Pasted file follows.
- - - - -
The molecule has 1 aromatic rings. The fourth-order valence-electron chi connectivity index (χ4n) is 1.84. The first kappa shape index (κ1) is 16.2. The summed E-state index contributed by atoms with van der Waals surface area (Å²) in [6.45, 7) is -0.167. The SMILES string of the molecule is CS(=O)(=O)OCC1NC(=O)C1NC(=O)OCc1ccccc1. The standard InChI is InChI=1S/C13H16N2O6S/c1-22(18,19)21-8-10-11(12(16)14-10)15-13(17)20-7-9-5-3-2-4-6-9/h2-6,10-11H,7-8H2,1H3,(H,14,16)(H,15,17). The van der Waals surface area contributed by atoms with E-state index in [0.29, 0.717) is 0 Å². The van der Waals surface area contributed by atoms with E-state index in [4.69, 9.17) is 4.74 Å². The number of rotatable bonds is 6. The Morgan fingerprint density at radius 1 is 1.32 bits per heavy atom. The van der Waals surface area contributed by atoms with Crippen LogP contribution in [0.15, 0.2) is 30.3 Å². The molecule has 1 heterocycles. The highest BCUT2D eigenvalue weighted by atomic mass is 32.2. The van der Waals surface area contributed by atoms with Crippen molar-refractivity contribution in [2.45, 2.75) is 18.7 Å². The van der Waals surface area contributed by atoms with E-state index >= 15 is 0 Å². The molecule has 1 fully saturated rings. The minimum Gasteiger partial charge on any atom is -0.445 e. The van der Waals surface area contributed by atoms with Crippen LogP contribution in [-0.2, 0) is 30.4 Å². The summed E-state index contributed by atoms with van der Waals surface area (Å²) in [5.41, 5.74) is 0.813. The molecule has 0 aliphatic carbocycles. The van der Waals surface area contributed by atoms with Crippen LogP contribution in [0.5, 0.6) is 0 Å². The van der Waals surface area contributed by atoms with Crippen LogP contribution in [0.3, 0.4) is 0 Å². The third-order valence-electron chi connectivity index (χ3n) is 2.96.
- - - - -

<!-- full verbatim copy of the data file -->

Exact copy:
The molecule has 1 aromatic rings. The fourth-order valence-electron chi connectivity index (χ4n) is 1.84. The first kappa shape index (κ1) is 16.2. The summed E-state index contributed by atoms with van der Waals surface area (Å²) in [6.45, 7) is -0.167. The SMILES string of the molecule is CS(=O)(=O)OCC1NC(=O)C1NC(=O)OCc1ccccc1. The standard InChI is InChI=1S/C13H16N2O6S/c1-22(18,19)21-8-10-11(12(16)14-10)15-13(17)20-7-9-5-3-2-4-6-9/h2-6,10-11H,7-8H2,1H3,(H,14,16)(H,15,17). The van der Waals surface area contributed by atoms with E-state index in [0.29, 0.717) is 0 Å². The van der Waals surface area contributed by atoms with E-state index in [4.69, 9.17) is 4.74 Å². The number of rotatable bonds is 6. The Morgan fingerprint density at radius 1 is 1.32 bits per heavy atom. The van der Waals surface area contributed by atoms with Crippen LogP contribution in [0.15, 0.2) is 30.3 Å². The molecule has 1 heterocycles. The highest BCUT2D eigenvalue weighted by atomic mass is 32.2. The van der Waals surface area contributed by atoms with Crippen molar-refractivity contribution in [2.45, 2.75) is 18.7 Å². The van der Waals surface area contributed by atoms with E-state index >= 15 is 0 Å². The molecule has 1 fully saturated rings. The minimum Gasteiger partial charge on any atom is -0.445 e. The van der Waals surface area contributed by atoms with Crippen LogP contribution in [-0.2, 0) is 30.4 Å². The summed E-state index contributed by atoms with van der Waals surface area (Å²) in [5.41, 5.74) is 0.813. The molecule has 0 aliphatic carbocycles. The van der Waals surface area contributed by atoms with Crippen LogP contribution in [0.5, 0.6) is 0 Å². The van der Waals surface area contributed by atoms with Crippen LogP contribution in [0.3, 0.4) is 0 Å². The third-order valence-electron chi connectivity index (χ3n) is 2.96.